LAPD Chief William Bratton responded on the department's blog, where he pointed out, among other things, the logistical nightmare it would be for a department the size of the LAPD to make these kind of daily reports available.
But for all that was said, there was more to the story, so I sought to fill in the blanks with my own blog post.
As I explained back in November, the concept of a newspaper police blotter [see inset] seemed not only foreign, but foolish to some in the LAPD's ranks. Like Garza, I wanted my collegiate journalism students to do what reporters across the country do every day, review daily crime reports and decide what qualifies as news (No crime writer worth reading waits for a press release, or news conference, to dictate what's news). Yet, as I sought to set up this routine exercise, I was shocked at the response:
I suggested that perhaps LAPD might know these reports as a "blotter," or "crime log," or some sort of watch-commander's crime summary — anything that provided sufficient detail about the prior day's reported crimes as to allow a reasonable person to determine if any incidents were worth a closer look.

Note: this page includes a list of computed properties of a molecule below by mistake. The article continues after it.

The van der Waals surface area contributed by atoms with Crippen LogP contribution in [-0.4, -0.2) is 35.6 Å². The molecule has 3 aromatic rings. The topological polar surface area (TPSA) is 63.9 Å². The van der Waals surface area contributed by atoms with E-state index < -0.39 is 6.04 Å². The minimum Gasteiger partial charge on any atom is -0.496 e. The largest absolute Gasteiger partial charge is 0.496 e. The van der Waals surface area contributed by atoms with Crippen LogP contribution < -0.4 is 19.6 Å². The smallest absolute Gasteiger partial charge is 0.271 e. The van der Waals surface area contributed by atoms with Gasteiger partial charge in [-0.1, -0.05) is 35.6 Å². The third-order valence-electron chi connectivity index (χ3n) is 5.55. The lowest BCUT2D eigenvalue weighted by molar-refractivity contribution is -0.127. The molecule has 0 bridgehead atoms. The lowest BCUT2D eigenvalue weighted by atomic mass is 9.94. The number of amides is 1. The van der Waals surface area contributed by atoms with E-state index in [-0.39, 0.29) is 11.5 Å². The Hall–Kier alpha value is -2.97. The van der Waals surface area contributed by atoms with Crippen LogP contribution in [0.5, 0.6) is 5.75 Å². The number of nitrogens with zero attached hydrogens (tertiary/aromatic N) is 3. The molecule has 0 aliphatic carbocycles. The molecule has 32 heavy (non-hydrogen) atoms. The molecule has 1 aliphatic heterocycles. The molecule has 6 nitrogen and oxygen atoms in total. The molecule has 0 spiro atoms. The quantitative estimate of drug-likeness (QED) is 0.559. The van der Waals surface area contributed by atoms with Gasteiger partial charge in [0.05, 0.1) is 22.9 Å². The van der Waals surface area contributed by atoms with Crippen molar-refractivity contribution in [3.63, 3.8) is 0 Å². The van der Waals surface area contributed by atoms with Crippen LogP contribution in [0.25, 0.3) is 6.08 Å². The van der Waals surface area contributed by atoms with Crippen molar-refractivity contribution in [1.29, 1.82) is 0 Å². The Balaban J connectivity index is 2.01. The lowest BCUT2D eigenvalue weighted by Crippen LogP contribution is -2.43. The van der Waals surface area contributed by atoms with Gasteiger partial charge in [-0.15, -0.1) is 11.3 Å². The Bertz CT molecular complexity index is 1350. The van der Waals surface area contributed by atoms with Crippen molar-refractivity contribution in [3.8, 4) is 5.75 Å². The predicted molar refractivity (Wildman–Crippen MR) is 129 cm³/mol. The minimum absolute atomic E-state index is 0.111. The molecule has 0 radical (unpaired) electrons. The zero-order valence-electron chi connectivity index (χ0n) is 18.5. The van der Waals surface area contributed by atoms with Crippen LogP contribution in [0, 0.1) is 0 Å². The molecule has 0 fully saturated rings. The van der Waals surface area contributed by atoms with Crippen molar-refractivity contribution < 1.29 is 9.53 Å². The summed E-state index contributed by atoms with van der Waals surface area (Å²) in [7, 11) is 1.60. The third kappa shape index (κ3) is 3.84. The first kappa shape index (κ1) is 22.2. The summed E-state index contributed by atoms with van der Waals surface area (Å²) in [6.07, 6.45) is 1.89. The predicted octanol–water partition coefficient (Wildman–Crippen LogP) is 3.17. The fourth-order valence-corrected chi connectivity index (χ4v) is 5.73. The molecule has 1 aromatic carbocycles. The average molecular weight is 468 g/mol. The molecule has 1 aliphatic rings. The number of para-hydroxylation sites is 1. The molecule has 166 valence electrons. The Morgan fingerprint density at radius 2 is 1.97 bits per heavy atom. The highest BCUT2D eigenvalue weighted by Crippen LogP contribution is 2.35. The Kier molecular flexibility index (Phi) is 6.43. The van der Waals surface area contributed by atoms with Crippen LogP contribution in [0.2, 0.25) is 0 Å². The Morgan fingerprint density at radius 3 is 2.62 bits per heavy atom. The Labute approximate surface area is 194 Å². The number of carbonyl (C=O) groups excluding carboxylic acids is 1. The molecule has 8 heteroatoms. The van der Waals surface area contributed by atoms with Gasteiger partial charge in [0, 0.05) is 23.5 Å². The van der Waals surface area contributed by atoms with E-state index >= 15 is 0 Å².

I asked one of the people with whom I spoke how anyone at the LAPD could not at least be a little familiar with what is a routine practice practically everywhere else. The response I received was that what may be normal in other places is not the norm in LA
I bring all this up now because I was reminded of it last week during a visit to New Mexico. While there, I read the "Police Notes" section of The Santa Fe New Mexican, which like a lot of American newspapers has published such a collection of crime reports seven days a week for many years with the full cooperation of both the local police and sheriff. It reminded me of what a puzzle it had been to people back in LA, and so I tucked it in my briefcase and later uploaded it for future reference.
This is what a police blotter looks like [see inset].
It's too bad this kind of information isn't readily available in Los Angeles. As you'll see, it includes far more detail than you'll find on the LAPD's Crime Maps.
Former US Supreme Court Justice Louis Brandeis is often credited for his statement that "sunlight is said to be the best of disinfectants."
Braindeis also said "publicity is justly commended as a remedy for social and industrial diseases."